Virginia has some of the most expensive tuition and fee rates in the country, and government funding is falling. In 2001, students paid 23% of the cost of public higher education and the state paid the remaining 77%. But government contributions have declined over the past two decades. In 2019, students paid about half the cost of higher education, with the state paying the other half.
The high cost leads to high debt. More than half of students in the state’s public four-year schools are in debt, and one in four owes more than $ 50,000.
Students who graduate from Virginia’s two public historically black universities, Norfolk State and Virginia State, have some of the highest debts; 90% of them are in debt and half owe more than $ 40,000.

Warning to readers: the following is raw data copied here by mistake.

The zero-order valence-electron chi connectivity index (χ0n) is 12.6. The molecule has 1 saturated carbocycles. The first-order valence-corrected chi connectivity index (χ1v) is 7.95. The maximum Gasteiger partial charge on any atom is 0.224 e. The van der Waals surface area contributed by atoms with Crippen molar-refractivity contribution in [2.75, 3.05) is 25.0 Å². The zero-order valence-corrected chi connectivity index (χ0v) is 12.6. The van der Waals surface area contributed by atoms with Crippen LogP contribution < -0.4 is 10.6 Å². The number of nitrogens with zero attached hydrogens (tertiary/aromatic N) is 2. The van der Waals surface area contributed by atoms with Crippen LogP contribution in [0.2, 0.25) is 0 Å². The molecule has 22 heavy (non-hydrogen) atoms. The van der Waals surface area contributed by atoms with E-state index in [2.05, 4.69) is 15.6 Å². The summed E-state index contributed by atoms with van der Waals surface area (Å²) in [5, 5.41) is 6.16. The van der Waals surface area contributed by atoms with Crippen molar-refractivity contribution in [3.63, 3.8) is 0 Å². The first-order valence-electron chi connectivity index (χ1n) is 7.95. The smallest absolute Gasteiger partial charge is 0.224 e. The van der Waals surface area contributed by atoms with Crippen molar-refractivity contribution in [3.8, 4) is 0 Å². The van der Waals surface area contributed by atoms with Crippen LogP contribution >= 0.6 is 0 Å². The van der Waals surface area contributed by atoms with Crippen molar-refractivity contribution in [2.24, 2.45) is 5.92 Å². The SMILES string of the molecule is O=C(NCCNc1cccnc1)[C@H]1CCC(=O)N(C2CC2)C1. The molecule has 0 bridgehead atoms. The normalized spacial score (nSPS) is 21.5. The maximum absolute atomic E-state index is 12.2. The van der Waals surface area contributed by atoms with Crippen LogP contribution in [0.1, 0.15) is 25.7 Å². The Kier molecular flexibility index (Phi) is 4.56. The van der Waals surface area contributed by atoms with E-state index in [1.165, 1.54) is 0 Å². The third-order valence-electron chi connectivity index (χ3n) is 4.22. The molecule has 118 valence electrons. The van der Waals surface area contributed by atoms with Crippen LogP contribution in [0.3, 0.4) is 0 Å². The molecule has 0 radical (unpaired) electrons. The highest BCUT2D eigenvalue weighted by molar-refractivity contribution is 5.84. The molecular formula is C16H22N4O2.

Fewer students at William & Mary and the University of Virginia graduate in debt, and those who graduate have less debt.
Former Governor Doug Wilder urged the state to give each of the state’s four HBCUs $ 50 million out of $ 50 million from the rescue plan. Funding the HBCU should be a priority, Dannenberg said.
The SCHEV is currently investigating the financing of schools. This year’s budget allocated $ 300,000 to a review of college costs, funding needs, funds, and efficiency. The review will also look at the impact of funding on underrepresented student groups. A preliminary report is due in December and a final report by July 2022.